Helping Children Overcome Challenges

Allison King, MD, MPHA mathematical model developed by faculty in the Program in Occupational Therapy confirms that factors beyond physical or medical concerns can impact a chronically ill child’s ability to learn. The model, created in the Program’s Child Health and Education Laboratory, showed that significant environmental factors, such as a child’s IQ, family income or poverty level, and the level of education of the head of the household all have a huge impact.

“We found that these risk factors had an equal if not greater impact than the physical or medical concerns,” says pediatric hematologist/oncologist Allison King, MD, MPH,  who heads the laboratory. “It’s not a common belief, but more and more people are beginning to think this way.” King has thought this way for more than a decade, researching how social factors or a home environment can contribute to an ability to learn. She and her team focus on children with chronic illness, specifically those diagnosed with sickle cell anemia or children with brain tumors and some cancers. The umbrella that links these children, she says, is that they all have challenges of thinking and learning as a result of their disease.

Children with sickle cell disease (SCD), in particular, have multiple challenges. Studies indicate that up to 40 percent of high school-aged students with SCD don’t complete high school within four years. They often live at or near poverty levels. “We want to know what happens with the disease that impacts the classroom,” King says. “We then want to bridge the gap between the hospital and the school to improve children’s opportunities to learn.”

King and her colleagues in occupational therapy and pediatrics conduct research, work with children and family in clinical practices, and reach out to families directly in their own homes. The research projects include developing and evaluating an early intervention program for newborns with SCD and studying the relationship between maternal health and child development in families with SCD.

On the advocacy front, the team organizes a multitude of public health activities to increase community awareness of SCD, which is vital as children age. One in 500 African Americans are born with sickle cell disease. Up to one in 12 have sickle cell trait. “The problem is that if you have sickle cell trait and not the actual disease, it falls to the back of the mind and then that knowledge falls through the cracks when they get older and can have kids themselves,” Dr. King says. “We want to increase trait testing in teens and adults for that reason.”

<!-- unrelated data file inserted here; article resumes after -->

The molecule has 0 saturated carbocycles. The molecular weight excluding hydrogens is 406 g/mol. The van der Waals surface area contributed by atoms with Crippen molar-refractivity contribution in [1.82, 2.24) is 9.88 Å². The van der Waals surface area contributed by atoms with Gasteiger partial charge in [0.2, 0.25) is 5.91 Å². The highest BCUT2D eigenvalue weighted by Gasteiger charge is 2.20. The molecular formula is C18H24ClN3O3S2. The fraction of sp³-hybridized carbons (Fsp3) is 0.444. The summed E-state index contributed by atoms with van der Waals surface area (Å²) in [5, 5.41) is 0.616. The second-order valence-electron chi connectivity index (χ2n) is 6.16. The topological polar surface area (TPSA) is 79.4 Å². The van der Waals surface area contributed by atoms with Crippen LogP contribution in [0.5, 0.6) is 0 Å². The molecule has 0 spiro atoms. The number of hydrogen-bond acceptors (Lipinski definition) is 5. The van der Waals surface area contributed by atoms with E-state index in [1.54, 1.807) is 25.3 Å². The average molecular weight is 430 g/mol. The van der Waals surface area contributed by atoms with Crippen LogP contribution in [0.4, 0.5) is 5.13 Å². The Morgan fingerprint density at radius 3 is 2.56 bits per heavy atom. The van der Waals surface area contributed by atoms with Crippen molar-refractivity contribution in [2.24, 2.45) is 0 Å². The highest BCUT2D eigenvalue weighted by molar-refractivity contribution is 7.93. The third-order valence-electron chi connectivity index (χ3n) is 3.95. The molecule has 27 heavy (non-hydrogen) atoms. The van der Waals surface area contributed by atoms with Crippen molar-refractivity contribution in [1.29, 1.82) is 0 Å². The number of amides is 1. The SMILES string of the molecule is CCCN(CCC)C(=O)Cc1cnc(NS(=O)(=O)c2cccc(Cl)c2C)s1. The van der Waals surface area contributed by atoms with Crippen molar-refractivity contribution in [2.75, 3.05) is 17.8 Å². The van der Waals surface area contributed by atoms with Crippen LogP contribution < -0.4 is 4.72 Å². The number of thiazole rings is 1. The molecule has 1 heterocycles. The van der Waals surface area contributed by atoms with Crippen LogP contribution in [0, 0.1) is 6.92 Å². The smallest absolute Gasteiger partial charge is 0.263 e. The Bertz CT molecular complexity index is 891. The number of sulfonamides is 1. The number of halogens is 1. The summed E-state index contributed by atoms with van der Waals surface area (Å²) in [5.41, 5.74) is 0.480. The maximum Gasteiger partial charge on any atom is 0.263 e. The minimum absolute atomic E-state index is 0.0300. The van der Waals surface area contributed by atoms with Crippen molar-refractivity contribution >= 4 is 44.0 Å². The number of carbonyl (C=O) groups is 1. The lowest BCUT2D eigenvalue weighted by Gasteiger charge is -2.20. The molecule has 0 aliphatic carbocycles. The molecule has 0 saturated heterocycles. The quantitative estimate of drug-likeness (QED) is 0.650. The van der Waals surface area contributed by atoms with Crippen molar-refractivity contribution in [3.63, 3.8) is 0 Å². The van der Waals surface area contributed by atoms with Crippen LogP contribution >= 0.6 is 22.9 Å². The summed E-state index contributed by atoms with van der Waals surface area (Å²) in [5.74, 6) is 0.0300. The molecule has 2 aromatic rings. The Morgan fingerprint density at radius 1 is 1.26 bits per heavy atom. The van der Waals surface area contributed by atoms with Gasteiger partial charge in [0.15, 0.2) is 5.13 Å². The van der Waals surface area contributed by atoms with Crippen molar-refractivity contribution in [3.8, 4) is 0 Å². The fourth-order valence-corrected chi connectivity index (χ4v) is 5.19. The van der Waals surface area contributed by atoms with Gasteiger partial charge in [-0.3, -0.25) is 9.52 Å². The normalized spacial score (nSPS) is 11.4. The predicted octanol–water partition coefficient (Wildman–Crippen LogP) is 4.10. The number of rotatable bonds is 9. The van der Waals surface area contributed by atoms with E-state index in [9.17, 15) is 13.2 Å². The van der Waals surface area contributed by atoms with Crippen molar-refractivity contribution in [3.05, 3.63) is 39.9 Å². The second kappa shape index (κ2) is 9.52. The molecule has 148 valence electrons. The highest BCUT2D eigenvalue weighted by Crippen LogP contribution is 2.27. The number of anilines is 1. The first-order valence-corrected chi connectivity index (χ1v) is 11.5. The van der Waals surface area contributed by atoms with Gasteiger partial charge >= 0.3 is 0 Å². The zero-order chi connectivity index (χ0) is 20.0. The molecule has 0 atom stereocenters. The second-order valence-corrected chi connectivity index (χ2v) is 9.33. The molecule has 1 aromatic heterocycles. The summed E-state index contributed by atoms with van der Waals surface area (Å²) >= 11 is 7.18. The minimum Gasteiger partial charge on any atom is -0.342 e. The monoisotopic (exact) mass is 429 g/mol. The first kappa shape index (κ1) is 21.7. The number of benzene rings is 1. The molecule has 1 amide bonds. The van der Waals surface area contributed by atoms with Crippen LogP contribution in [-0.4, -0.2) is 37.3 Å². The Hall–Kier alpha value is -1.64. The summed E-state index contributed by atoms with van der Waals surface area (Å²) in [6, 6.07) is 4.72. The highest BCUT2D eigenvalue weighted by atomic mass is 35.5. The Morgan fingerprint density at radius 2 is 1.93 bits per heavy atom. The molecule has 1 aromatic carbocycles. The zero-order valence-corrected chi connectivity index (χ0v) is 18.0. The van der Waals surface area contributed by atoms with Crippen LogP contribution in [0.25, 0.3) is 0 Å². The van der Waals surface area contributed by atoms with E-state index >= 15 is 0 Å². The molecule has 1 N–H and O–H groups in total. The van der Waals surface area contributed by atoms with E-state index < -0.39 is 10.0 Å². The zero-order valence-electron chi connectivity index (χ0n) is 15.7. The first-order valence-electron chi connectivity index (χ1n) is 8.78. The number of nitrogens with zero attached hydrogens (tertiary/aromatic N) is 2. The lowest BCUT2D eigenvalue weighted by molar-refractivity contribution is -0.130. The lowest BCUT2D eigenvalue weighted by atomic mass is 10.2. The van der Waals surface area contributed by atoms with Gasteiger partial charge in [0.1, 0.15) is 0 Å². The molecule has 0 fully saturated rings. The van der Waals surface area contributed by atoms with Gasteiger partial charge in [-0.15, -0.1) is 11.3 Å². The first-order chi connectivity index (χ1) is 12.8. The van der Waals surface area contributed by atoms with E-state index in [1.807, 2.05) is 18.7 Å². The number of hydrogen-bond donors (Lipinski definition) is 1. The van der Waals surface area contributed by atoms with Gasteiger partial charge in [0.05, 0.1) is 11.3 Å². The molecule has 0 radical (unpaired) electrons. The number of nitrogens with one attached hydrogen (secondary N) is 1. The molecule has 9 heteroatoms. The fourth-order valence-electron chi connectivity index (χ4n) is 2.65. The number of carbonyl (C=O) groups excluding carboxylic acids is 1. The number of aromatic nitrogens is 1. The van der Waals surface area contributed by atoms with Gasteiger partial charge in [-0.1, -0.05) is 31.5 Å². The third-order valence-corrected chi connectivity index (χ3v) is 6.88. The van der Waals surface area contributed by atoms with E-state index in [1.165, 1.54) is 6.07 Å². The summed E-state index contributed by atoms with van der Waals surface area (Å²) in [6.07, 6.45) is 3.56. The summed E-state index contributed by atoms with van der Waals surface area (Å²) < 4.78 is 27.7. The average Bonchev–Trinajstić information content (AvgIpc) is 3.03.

Regina Abel, PhD, reviews data with Housten in the Child Health and Education Laboratory.Ashley Housten, OTD/S ’14, a student in the laboratory, is focused on teaching healthy sexual behaviors and including educational information about the genetic traits of sickle cell disease to both high school nurses and students. King also is working with Washington University education specialists to partner with St. Louis area schools and public housing authorities to enhance the educational infrastructure for SCD families.

The laboratory also contributes occupational therapy for young adults with sickle cell disease. SCD patients need to be on daily medications, and King says there is a critical need to identify ways to ensure compliance with medications. Her team is funded to pilot two phone applications that either send medication reminders or collect data on patient outcomes. In another groundbreaking project, occupational therapists also have created their own parenting and developmental support program, modeled after Parents as Teachers.

“This is a disease in which we can partner science with policy and advocacy and shift people’s mindsets,” says King. “My hope is that if we continue to show proof of principle and illustrate that these interventions work, we can change policy and standard practice.”

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